¶ 18. Brooks asserts that the cocaine purchased from him by the agents was improperly admitted because there were breaks in the chain of custody. The test of whether there has been a proper showing of the chain of possession of evidence is whether there is any reasonable inference of likely tampering with or substitution of evidence. Gibson v. State, 503 So.2d 230, 234 (Miss.1987). The burden to produce evidence of a broken chain of custody is on the defendant. Hemphill v. State, 566 So.2d 207, 208 (Miss.1990). In addition, the significance of issues regarding the chain of custody are largely left to the discretion of the trial judge. Unless this discretion has been abused, this Court will not reverse. Doby v. State, 532 So.2d 584, 588 (Miss.1988).
¶ 19. Brooks focuses on the discrepancy in the testimony of the agents. Agent Barron testified that he placed the cocaine in the evidence bag and then put it in his briefcase. Agent Fleming testified that Agent Barron placed the cocaine in the evidence bag and then put it in the glove compartment before placing it in his briefcase. The consistent testimony of the agents, however, was that the cocaine was placed in the evidence bag and sealed-before it was placed in either the glove compartment or the briefcase. This small discrepancy is not enough to raise an inference of tampering.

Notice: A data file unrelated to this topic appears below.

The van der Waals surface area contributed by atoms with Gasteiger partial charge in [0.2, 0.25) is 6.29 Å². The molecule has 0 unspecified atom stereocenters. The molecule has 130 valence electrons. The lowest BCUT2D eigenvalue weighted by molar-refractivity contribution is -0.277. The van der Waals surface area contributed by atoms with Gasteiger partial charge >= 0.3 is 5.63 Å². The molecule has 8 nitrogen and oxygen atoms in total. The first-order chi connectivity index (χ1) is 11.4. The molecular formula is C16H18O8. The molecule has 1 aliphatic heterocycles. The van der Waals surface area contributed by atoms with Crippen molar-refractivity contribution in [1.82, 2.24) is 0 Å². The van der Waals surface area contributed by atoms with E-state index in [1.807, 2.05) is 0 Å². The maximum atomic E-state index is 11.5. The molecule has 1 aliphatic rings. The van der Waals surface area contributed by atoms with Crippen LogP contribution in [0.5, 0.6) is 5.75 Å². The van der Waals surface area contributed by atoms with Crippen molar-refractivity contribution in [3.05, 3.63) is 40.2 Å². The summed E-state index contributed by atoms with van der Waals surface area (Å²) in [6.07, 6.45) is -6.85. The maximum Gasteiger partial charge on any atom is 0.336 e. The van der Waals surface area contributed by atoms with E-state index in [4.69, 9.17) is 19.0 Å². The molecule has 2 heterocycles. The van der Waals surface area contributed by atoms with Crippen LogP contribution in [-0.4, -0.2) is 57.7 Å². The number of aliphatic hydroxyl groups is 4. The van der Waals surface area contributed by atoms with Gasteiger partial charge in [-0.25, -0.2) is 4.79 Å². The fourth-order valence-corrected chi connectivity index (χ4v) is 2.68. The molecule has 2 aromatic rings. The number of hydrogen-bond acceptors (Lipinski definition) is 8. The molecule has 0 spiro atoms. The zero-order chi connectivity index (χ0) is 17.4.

¶ 20. Also, Brooks focuses on the fact that the agents could not account for the whereabouts of the cocaine when it was not in their possession-a period of approximately one year. There was no testimony which would raise an inference of tampering. Agent Barron put the cocaine in his briefcase and took it to his home that evening. The next day he took the cocaine to Greenwood where it was placed in the evidence vault. The cocaine was taken from the vault to the Crime Laboratory in Jackson where it was analyzed and then returned to Greenwood.
¶ 21. Immediately prior to trial, the cocaine was again taken to the Crime Laboratory to be retested. It remained at the Crime Laboratory, in the evidence vault, until Agent Barron picked it up the morning of the trial. The State admits in its brief that gaps in the chain of custody exist. However, the gaps admitted to here are not enough to raise a reasonable inference of tampering or substitution of evidence. Brooks would have us hold that not being able to detail where evidence is on any given day between its collection and trial raises an inference of tampering. This we decline to do. “Proof of the chain of custody is intended to satisfy the fact-finder of the identity and validity of evidence. Without doubts being raised, a break in the chain does not bar introduction.” Wells v. State, 604 So.2d 271, 277 (Miss.1992). Here Brooks raised no doubts about the validity of the evidence.